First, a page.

Pellock et al (2008) in their article note that newer AEDs Gabapentin, Tiagabine, Topiramate, and Lamotrigine are recommended for the management of epilepsy in children who have not benefitted from treatment with older agents. Nice guidelines provide recommendations for the syndrome of childhood and juvenile absence. NICE guidelines recommend certain drugs in certain seizure types. NICE guidelines state that each person should have a comprehensive care plan, including medical and lifestyle issues that are agreed upon by the individual and the primary, secondary, or tertiary services (Pellock et al, 2008).

According to Holmes (2012), NICE seizure management guidelines propose a tiered approach to the use of the newer AEDs in this indication recommending that they be employed only when the patient does not respond adequately to established drugs used in first-line therapy (Holmes, 2012). Limitation of NICE seizure management guidelines is that it does not completely recognize the appropriate choice for anticonvulsant medication for women with seizure, which is different than that for men with seizures. Holmes (2012) notes that NICE seizure management guidelines are long and complex and, therefore, it is unlikely that they are endorsed by a large number of neurologists.  

Article 5: Developmental Medicine & Child Neurology Developmental Medicine & Child Neurology

Limitation of EBM seizure guidelines is that they rely heavily on the power of RCTs. RCTs tends to minimize bias that can affect trial's outcome, they minimize the impact of variability, and they provide better information than anecdotal medicine. EBM guidelines use RCT trial but may not pick a clinically significant treatment effect and do not explain the factors underlying inter-subject variability in response to therapy (Press, 2005). In EBM guidelines, the study population size in most RCTs is selected to answer only one specific question, and all alternative questions and analyses may not show any treatment effect because they are underpowered (Pellock et al, 2008).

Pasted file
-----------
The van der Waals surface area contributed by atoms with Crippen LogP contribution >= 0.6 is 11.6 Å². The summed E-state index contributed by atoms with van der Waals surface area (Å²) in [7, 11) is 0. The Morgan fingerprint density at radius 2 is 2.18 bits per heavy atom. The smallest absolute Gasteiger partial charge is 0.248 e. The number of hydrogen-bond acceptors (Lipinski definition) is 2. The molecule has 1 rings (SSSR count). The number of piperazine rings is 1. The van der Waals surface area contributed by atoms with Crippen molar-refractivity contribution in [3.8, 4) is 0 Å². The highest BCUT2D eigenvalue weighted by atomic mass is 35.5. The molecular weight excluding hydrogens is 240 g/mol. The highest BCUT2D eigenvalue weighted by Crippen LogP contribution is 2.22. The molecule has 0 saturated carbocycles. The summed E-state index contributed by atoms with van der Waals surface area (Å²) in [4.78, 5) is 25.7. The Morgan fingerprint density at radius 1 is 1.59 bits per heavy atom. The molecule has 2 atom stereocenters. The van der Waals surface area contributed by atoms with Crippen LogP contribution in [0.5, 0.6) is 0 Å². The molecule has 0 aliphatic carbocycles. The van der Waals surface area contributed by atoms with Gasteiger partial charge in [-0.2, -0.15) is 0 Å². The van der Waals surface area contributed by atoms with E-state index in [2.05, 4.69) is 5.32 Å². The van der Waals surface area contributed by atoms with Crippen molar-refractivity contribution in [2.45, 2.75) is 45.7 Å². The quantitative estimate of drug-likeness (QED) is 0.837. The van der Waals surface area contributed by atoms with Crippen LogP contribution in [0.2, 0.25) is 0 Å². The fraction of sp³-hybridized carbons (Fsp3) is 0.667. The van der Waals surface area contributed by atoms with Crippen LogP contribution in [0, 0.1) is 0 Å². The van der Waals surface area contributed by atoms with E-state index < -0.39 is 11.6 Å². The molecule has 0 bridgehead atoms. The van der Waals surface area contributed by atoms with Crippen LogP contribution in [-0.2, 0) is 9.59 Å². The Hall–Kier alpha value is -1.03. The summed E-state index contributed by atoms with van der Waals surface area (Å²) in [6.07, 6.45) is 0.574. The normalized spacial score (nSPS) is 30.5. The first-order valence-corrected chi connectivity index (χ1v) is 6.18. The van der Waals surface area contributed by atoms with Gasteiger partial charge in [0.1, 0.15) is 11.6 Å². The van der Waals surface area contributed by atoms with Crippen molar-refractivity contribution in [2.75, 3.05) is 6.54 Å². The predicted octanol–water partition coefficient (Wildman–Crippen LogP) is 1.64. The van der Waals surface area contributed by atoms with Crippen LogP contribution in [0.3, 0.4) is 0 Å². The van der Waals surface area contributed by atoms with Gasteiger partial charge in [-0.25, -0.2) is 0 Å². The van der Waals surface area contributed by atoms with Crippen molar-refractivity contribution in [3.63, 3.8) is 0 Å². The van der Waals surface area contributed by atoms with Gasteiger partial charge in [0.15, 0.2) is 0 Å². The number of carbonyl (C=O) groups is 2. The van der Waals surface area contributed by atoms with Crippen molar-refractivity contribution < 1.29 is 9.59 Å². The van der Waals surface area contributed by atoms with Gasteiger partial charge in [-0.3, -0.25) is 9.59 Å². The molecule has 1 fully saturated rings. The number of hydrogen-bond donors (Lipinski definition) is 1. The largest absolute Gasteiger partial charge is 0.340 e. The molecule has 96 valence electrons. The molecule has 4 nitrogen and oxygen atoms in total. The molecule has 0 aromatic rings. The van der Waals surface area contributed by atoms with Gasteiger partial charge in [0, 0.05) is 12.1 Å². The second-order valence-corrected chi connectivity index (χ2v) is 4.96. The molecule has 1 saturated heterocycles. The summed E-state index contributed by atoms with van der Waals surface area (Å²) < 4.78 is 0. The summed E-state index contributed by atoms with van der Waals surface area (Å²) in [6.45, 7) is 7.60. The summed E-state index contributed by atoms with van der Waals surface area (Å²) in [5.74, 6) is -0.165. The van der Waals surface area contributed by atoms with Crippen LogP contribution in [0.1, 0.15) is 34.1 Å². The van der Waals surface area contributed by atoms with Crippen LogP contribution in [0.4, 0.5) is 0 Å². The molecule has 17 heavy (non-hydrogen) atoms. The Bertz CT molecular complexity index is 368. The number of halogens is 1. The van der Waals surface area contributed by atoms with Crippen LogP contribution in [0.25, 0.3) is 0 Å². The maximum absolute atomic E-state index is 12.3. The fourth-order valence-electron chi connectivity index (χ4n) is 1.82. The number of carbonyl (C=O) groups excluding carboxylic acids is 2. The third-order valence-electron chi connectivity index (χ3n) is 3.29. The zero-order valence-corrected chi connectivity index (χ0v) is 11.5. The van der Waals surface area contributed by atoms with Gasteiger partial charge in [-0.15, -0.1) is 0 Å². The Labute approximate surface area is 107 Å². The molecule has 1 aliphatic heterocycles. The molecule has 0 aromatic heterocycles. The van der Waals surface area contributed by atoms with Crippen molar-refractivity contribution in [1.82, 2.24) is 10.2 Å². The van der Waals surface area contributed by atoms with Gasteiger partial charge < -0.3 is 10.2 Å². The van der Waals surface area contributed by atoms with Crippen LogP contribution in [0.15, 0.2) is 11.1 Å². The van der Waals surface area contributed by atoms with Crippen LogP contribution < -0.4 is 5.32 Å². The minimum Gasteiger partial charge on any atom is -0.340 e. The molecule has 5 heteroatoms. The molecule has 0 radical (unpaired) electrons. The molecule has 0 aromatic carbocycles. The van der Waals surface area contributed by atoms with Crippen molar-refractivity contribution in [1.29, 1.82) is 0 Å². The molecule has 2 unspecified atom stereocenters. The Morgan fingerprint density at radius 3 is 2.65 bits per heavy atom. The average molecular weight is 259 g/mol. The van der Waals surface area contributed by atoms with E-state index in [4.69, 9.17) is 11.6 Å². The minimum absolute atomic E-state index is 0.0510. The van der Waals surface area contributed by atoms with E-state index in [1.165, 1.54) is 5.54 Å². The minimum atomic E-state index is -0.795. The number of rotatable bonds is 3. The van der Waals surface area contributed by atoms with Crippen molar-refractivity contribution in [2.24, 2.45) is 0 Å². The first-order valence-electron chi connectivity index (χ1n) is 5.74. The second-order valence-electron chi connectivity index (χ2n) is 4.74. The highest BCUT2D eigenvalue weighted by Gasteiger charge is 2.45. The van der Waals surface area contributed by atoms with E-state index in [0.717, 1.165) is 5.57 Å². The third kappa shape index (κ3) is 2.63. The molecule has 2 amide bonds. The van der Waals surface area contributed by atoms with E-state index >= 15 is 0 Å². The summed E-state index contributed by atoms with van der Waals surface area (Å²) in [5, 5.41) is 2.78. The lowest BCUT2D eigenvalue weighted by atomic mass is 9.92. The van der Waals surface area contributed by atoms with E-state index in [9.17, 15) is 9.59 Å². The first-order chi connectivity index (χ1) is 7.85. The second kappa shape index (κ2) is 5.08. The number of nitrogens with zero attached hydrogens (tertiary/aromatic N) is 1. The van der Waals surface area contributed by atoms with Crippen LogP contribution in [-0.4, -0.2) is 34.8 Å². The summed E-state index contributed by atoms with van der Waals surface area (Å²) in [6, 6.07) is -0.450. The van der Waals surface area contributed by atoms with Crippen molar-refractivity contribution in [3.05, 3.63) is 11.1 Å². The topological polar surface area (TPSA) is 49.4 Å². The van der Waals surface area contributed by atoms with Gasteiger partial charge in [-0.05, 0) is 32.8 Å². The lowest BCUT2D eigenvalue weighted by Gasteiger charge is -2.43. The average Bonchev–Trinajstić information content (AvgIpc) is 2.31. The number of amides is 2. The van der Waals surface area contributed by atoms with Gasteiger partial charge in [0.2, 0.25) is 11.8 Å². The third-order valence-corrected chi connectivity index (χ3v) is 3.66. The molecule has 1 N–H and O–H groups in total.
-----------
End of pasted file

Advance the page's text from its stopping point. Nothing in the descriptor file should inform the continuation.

Limitation of EBM seizure guideline is impossible to practice because of time demands, financial issues, and patient variability seen outside academic centers. EBM is limited because it relies primarily on randomized trials and meta-analyses (Press, 2005). However, EBM is still a young discipline, and much work still must be done before it becomes the standard approach for medical care for patients with seizures.